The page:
Wayne Rooney: Doing For Country What He Does For Club

Muazzin MehrbanCorrespondent IApril 16, 2010

Much has been made of the importance of Wayne Rooney to England's success this summer. The need for him to play as a second striker, in the No. 10 role, where he can use his creativity and vision to good effect, is forever being underlined.

However, in what has definetely been his best season, albeit a season that could see United forgo their Premier League crown, Rooney has played more the role of a No. 9, notching up a goal tally that had him odds-on to usurp Ronaldo's feat of two years ago, before injury struck.

Capello and England should take note. Rooney has been exceptional in his close-range finishing, something that he is not idolised for, but has become very good at. Some of the world's best goal scorers, Lionel Messi being a prime example, are not out-and-out strikers.

Rooney may well be able to exude brilliance on occasions when playing in between the lines of attack and midfield, but he is most effective in his new role, as a cultured striker. England should bare this in mind, leave the inspiration to others—Gerrard, Lampard, and Cole—and the speed to Lennon, Johnson, Walcott, and simply tell Rooney to score goals.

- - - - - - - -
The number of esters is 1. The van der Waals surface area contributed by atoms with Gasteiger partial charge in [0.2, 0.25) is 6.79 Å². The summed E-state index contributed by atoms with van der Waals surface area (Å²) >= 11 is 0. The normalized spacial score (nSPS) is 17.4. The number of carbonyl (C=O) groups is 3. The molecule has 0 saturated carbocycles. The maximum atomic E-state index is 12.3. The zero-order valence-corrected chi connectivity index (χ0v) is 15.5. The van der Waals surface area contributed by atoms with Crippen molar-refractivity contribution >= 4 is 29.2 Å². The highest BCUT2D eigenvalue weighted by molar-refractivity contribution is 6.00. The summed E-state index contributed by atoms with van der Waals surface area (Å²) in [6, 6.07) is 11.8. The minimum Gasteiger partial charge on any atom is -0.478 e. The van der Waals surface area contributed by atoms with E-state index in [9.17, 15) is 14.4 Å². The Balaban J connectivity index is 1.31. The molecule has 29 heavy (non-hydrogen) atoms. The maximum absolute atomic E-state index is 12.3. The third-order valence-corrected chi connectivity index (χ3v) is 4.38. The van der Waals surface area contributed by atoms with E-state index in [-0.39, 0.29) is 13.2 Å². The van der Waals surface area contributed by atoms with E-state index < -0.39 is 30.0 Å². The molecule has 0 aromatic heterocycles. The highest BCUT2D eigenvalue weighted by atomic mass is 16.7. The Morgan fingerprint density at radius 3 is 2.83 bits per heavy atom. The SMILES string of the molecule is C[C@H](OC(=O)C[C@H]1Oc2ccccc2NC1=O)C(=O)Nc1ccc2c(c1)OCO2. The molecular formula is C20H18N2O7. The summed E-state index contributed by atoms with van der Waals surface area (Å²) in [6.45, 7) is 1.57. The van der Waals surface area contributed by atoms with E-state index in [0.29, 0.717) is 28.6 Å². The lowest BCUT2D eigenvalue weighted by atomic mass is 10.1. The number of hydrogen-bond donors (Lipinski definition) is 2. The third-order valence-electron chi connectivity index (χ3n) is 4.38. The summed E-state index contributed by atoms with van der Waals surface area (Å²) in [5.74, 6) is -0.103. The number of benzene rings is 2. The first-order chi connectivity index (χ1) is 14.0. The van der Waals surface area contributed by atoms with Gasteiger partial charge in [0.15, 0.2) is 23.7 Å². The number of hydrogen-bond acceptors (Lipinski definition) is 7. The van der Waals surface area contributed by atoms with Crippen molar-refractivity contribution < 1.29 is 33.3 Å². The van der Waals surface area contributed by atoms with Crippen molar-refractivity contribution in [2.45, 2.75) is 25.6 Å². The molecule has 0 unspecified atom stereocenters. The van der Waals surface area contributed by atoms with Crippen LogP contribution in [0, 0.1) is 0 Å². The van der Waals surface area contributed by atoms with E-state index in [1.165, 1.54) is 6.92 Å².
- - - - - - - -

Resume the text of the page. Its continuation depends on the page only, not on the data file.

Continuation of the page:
The theory could also be to spread to other areas of the pitch. Gerrard's revival this season has come from him dropping deeper, where he can influence the attack at an early stage. Sure, he does not get forward as much, but it means that as a team, Liverpool gets forward more. Let him play as he used to, as Essien does now for club and country.

Allow Joe Cole to join them. His creativity has come to the fore in recent weeks, at just the right time for Chelsea and England too. Lampard is peaking alongside Cole. Out wide, England must go with pace and nimbleness, as all other nations do, in Adem Johnson and a fully fit Aaron Lennon. Johnson remains what many hoped Downing would be, a potential heir to Ryan Giggs, with both youth and fearlessness on his side.

And at the spearhead, Wayne Rooney can do what he has done all season long in the lone role, hit the back of the net, as long as the service is there.

However, even if England is cohesive and intelligent, it may not be enough to stem the flow of riches of Brazil and Spain, the favourites, and the likes of Holland and Argentina, all four of whom have something that England have always lacked....dynamism.